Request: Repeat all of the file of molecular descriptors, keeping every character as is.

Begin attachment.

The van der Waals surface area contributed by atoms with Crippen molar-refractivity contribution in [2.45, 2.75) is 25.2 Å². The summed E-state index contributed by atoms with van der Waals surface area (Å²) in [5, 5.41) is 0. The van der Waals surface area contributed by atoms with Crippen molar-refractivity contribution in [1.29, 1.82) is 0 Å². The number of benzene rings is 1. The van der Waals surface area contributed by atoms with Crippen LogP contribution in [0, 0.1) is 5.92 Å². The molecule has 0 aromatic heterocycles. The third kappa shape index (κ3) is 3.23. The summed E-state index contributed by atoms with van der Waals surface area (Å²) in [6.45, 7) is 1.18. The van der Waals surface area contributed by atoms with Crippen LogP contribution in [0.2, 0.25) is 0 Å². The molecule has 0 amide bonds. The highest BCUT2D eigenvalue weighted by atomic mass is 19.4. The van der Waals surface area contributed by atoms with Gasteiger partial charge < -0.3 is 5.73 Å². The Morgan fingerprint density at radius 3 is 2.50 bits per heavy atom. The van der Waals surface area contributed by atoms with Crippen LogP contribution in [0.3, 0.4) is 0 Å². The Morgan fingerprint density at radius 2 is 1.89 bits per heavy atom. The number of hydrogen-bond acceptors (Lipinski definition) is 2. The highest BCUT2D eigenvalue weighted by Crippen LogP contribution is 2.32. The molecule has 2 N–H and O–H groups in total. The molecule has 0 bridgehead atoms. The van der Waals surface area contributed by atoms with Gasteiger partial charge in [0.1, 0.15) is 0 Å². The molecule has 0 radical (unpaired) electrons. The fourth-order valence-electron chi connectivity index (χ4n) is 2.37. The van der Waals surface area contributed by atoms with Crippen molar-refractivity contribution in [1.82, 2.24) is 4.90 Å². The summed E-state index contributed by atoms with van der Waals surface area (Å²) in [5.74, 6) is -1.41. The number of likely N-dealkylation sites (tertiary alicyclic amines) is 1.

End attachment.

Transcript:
The van der Waals surface area contributed by atoms with Crippen molar-refractivity contribution in [2.45, 2.75) is 25.2 Å². The summed E-state index contributed by atoms with van der Waals surface area (Å²) in [5, 5.41) is 0. The van der Waals surface area contributed by atoms with Crippen molar-refractivity contribution in [1.29, 1.82) is 0 Å². The number of benzene rings is 1. The van der Waals surface area contributed by atoms with Crippen LogP contribution in [0, 0.1) is 5.92 Å². The molecule has 0 aromatic heterocycles. The third kappa shape index (κ3) is 3.23. The summed E-state index contributed by atoms with van der Waals surface area (Å²) in [6.45, 7) is 1.18. The van der Waals surface area contributed by atoms with Crippen LogP contribution in [0.2, 0.25) is 0 Å². The molecule has 0 amide bonds. The highest BCUT2D eigenvalue weighted by atomic mass is 19.4. The van der Waals surface area contributed by atoms with Gasteiger partial charge < -0.3 is 5.73 Å². The Morgan fingerprint density at radius 3 is 2.50 bits per heavy atom. The van der Waals surface area contributed by atoms with Crippen LogP contribution in [0.3, 0.4) is 0 Å². The Morgan fingerprint density at radius 2 is 1.89 bits per heavy atom. The number of hydrogen-bond acceptors (Lipinski definition) is 2. The highest BCUT2D eigenvalue weighted by Crippen LogP contribution is 2.32. The molecule has 2 N–H and O–H groups in total. The molecule has 0 bridgehead atoms. The van der Waals surface area contributed by atoms with Gasteiger partial charge in [0.1, 0.15) is 0 Å². The molecule has 0 radical (unpaired) electrons. The fourth-order valence-electron chi connectivity index (χ4n) is 2.37. The van der Waals surface area contributed by atoms with Crippen molar-refractivity contribution in [1.82, 2.24) is 4.90 Å². The summed E-state index contributed by atoms with van der Waals surface area (Å²) in [5.74, 6) is -1.41. The number of likely N-dealkylation sites (tertiary alicyclic amines) is 1.